Some of the information, such as locations, have been verified by school records and dates of house sales. Some of the information had been verified by my sister, Mary, as to location and family dynamics (five years older than me). Some was also verified by my mother when she’d been drinking and forgot who she was talking to.
That being said, this is my story. I make no apologies for it, except for its length.
We had this odd relationship after. He ended up with visitation every other weekend, plus a vacation two weeks in the summer. He rarely spoke directly to me. I felt I had to go. I didn’t know I had a choice, even though neither of my sisters ever went. We usually played soccer or football, and we’d be on the same team.
The vacations quickly became awful. His new wife, who we all knew because she had been a nun at the church and Mom’s best friend, didn’t like kids. At all. It only took until I was 10 and we were packing the car to go, with her calling Mom all kinds of names, that I just stubbornly stood in the driveway, and told my father to unpack my luggage because I wasn’t going anywhere with “that b*tch” who disrespected Mom.
Since then, my father has tried different ways to reach out to me. He showed up uninvited to my HS graduation, when I tore up his check and threw it back at him, telling him I couldn’t be bought. I sent him a “f*ck you” letter, disowning him when I was 20, and he told me “any letter from me was good,” proceeding to ignore everything I’d written and tell me all about his life, as if we were best of friends. (And even though he was in a couple of 12-step programs, he never attempted an amends with me.)
I told everyone in the family not to pass on my address, phone number, or news of me, but periodically my oldest sister would buy into his “but I want to reach out to her” crap. A letter would come out of the blue. I finally started writing “refused” on them and put them back in the mailbox. His intention was always obvious — to appear to be a good father, reaching out to an insolent child. Never was there a word about the abuse until I confronted him. Then he said he “didn’t recall” what I was describing.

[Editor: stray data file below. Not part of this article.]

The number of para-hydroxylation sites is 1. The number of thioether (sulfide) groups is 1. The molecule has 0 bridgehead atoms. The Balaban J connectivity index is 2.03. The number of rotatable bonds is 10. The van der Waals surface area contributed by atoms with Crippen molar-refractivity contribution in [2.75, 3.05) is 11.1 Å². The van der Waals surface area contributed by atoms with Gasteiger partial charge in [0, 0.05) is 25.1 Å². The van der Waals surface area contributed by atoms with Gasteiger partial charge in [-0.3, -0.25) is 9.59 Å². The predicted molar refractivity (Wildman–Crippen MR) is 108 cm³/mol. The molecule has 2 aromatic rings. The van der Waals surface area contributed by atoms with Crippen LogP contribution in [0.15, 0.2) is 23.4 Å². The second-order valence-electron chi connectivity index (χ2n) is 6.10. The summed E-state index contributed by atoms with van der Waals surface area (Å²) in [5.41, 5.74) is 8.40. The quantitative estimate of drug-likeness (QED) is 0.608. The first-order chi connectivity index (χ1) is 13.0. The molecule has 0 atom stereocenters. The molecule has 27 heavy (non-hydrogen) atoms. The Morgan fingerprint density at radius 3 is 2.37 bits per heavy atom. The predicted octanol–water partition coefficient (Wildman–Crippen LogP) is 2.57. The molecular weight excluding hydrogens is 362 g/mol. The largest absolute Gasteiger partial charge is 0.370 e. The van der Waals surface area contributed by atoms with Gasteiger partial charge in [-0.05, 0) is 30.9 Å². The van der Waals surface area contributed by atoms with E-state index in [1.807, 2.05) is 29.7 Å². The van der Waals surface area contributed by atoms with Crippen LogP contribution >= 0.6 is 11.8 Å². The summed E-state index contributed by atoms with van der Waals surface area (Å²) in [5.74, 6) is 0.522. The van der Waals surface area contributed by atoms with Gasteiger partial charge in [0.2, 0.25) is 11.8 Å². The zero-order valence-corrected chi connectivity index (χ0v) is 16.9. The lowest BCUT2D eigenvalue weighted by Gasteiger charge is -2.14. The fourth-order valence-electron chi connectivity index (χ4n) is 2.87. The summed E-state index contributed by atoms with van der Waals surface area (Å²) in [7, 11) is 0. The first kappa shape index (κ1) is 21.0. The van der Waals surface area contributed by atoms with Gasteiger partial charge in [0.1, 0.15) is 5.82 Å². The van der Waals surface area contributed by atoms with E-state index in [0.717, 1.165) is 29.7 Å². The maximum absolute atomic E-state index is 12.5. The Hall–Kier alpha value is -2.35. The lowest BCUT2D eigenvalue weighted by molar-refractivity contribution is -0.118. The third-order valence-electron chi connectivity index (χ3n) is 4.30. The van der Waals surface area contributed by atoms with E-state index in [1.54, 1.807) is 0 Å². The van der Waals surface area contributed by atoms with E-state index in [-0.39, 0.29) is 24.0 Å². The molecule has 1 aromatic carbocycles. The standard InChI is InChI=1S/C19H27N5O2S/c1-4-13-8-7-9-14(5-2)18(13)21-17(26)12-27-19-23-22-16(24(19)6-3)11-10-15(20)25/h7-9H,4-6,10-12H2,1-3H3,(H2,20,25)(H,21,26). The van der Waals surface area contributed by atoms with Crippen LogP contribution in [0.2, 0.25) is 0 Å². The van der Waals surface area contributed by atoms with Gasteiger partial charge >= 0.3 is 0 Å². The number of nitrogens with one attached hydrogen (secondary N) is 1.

Meanwhile, I was healing mentally, emotionally, and spiritually. It took time. I had Posttraumatic Stress Disorder (PTSD). I had Panic Disorder to the point of Agoraphobia — unable to leave my apartment. And, I discovered, my mind had splintered, creating hidden spaces where more of my memories were stored, and I wasn’t allowed to access them until I built trust with the “alternate personalities” that were protecting me from them. This is called Dissociative Identity Disorder, or what some call “multiple personalities,” though not to the point where they had lives of their own.
During this healing, I needed to reconnect with my body. I had no idea I was different, but I couldn’t explain what hungry or tired or scared or angry felt like in my body. I knew when I was, but it wasn’t physical at all. So, I worked on body stuff. And the more I did, the more I discovered pain. Pain in my gut that led to a hysterectomy “just in time,” according to the surgeon. Pain that was achey all over. Pain in my joints and back and neck. Knots in my muscles I didn’t know I had. That’s when the diagnoses began. And shortly after, the disability. And dealing emotionally with the fact that all of it could be tied to the abuse.
For 10 years, I gave in to the pain and fatigue, and related depression. It’s easy to do, you know. Doctors tell you that you need to stop working. But, when you meet someone new, what’s the first thing they ask? “What do you do?” Nothing. On a good day, I catch up on housework. We are a society that places emphasis on what we do, rather than who we are. When one can do nothing, one feels like nothing — unless and until we’re able to shift the paradigm.
I still have bad pain days, but moved on from my abuse issues years ago when I realized that, for me, there is no “closure.” There are permanent emotional scars that I’ve adapted to. But they no longer rule my life. And recently, I once again “found my passion” and am having a go at it. So, it’s a happy ending, after all. 🙂